An interview with Udo Noll (Radio Aporee)

10 Years of Sound Mapping (2/4) (English)

Radio Aporee Soundmap Radio Aporee Soundmaps presents only raw authentic field recordings and enables the downloading and many types of reuse of these sounds, even within the site itself. So the soundmap in this site may represent a pool of free raw material which can be used to create sound art (maybe using the site’s other tools as well). A similar one is FreeSounds, which provides raw material for sound design.


Let’s say the platform is also my toolbox. The soundmap, and there are as well other aspects of Aporee which are for me at least as important as it. And so I use them as tools, but these tools are also available for others. The soundmap is one of these tools, in order to make complex location-based soundworks, within the soundmap you have a lot of other soundmaps, small ones from users, related to themes or places, areas… I just started one yesterday, “Portray of a Little River in Berlin”, so this very site-specific work all goes on the big map, but you can have your own visibility of your project as well. So you can focus only on that work. This is an important tool, there are hundreds of different user pages. Some are only a few spots of interest, and others are more elaborate work like The Hague sound studies by Justin Bennett, he made there this big mapping project which is a complex, not only audio, sound work, in an area where the land is now subject to change, so they made very nice documentation and they used Aporee for that. Because Justin knows the workings, he’s also a contributor. The other thing is called Miniatures for Mobiles, that is a platform where you can use sounds from the soundmap, but you can also make specific maps, to make complex audio works which you can listen out on the streets. Then in order to listen to these pieces, you have to go out. So they are smaller, more or less narrative structures, based on sound.

With GPS?

Yes. I developed it quite early, I started in 2007-8 to make the first app. I learned how to program apps, so I made one for Android phones, then I got in contact with a public radio in Berlin, and they financed then 2, 3 projects with that platform, so I could develop the app a bit further. And this is quite important. Many people use it for, more complex soundworks which are soundwalks and works which are laid out in public space. So this is an interesting tool to make site-specific work, which you have to listen to outside. And if you make the recordings properly, let’s say, binaural, you have the spatiality in the sound itself and you make the recordings, maybe out there, if you use voice or so, you have this very immersive aspect, you feel really in the situation, because you have your eyes as well you can relate to the surroundings, if you make it properly you can really do stunning soundworks for pedestrians out in public space. And many do that. So I used that tool, and the most recent work is based on a streaming radio, that’s where most of my work at the moment flows in, it’s a web radio based on all the sounds on Aporee… So let’s say, if nothing happens elsewhere, it plays a random selection of the sounds. Just as a playlist, randomly ordered. But as soon as listeners go in, it tries in the background to find out where they are from, and it finds them, it defines the listeners, then it goes to the database and tries to find recordings around this actual listener and those are inserted automatically into the program. It’s open for live input as well, there’s a growing community of live location-based radio. You can be a broadcaster even with your phone. Just log in to the radio program from wherever you are. You can use combinations of, let’s say, selections from the soundmap along with your live input… as a DJ would select a record, you can select sounds, you can play that from the archive, but you can bring your presence, with your voice or whatever you do, a walk, performance or so… And this is quite difficult to do, because it is all working in real-time, not as a podcast, but as real-time radio for all users, streaming radio.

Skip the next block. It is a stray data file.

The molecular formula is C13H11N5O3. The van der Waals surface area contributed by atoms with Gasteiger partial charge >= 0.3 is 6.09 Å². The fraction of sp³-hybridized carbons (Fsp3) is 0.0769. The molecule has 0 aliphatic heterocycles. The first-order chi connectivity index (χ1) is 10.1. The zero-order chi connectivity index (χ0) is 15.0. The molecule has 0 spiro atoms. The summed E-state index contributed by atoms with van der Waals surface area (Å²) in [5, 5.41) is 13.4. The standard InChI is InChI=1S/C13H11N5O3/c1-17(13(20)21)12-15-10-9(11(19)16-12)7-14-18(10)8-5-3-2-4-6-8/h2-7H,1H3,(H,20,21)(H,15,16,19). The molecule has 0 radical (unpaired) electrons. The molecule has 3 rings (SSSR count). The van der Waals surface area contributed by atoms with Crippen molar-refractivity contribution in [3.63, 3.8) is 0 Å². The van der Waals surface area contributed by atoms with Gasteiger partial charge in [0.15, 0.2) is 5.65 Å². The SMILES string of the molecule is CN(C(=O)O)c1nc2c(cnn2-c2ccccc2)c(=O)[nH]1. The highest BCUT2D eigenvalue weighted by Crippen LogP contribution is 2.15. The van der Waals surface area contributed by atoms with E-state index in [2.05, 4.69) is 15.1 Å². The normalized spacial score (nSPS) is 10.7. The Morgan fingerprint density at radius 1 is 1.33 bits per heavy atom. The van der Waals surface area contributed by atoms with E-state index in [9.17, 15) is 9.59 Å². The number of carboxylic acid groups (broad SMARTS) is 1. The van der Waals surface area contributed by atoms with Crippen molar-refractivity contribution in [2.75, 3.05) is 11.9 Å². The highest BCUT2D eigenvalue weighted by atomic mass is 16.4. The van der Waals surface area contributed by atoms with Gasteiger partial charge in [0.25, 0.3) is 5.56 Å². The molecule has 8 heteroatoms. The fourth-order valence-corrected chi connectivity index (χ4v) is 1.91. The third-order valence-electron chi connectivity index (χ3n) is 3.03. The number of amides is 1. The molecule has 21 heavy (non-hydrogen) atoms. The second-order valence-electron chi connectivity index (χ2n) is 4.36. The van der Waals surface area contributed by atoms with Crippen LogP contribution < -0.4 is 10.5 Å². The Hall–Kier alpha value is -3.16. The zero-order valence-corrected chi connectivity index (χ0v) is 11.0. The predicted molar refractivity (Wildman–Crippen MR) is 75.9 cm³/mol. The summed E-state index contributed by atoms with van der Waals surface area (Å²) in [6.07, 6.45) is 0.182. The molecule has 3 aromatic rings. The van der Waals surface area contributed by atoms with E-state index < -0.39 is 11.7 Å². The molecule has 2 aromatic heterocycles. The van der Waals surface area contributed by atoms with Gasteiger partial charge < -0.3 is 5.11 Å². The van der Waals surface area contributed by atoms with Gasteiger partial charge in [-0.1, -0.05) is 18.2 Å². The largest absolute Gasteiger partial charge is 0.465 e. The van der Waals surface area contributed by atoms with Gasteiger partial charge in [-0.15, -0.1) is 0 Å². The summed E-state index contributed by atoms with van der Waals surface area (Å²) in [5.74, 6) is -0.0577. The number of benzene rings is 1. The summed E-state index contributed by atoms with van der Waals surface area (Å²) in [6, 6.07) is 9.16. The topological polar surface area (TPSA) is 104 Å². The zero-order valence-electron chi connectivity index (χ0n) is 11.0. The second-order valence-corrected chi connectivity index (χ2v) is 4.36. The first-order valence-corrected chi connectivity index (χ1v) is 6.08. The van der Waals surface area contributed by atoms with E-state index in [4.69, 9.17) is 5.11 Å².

So everyone listens to the same thing?

Right. So that the aspect of presence, now, is completely different from the map. The map, everybody listens to one recording and you have no connection to the listening experience of the others, who may be there at the same time. On the radio you get immediate presence and the idea that there are other listeners, this is one of the aspects of radio, that you have this imaginary presence, even if you listen alone. And so I’m playing with that because I think all this noise, let’s say, which you have in social media, it’s not so much about the content, but about presence and being in contact, now. So this idea of being connected which radio transports a little bit, at least in the feeling, if it’s not technologically the case. It’s something I’m playing around with, now. I’m using all these located recordings and using concepts of location and place in a dynamic, constantly recreating and reorganizing radio. You should listen to it, it’s interesting…”

Fernando Silva (Media Culture Student, University of Maastricht) for Musica, Impulse Centre for Music


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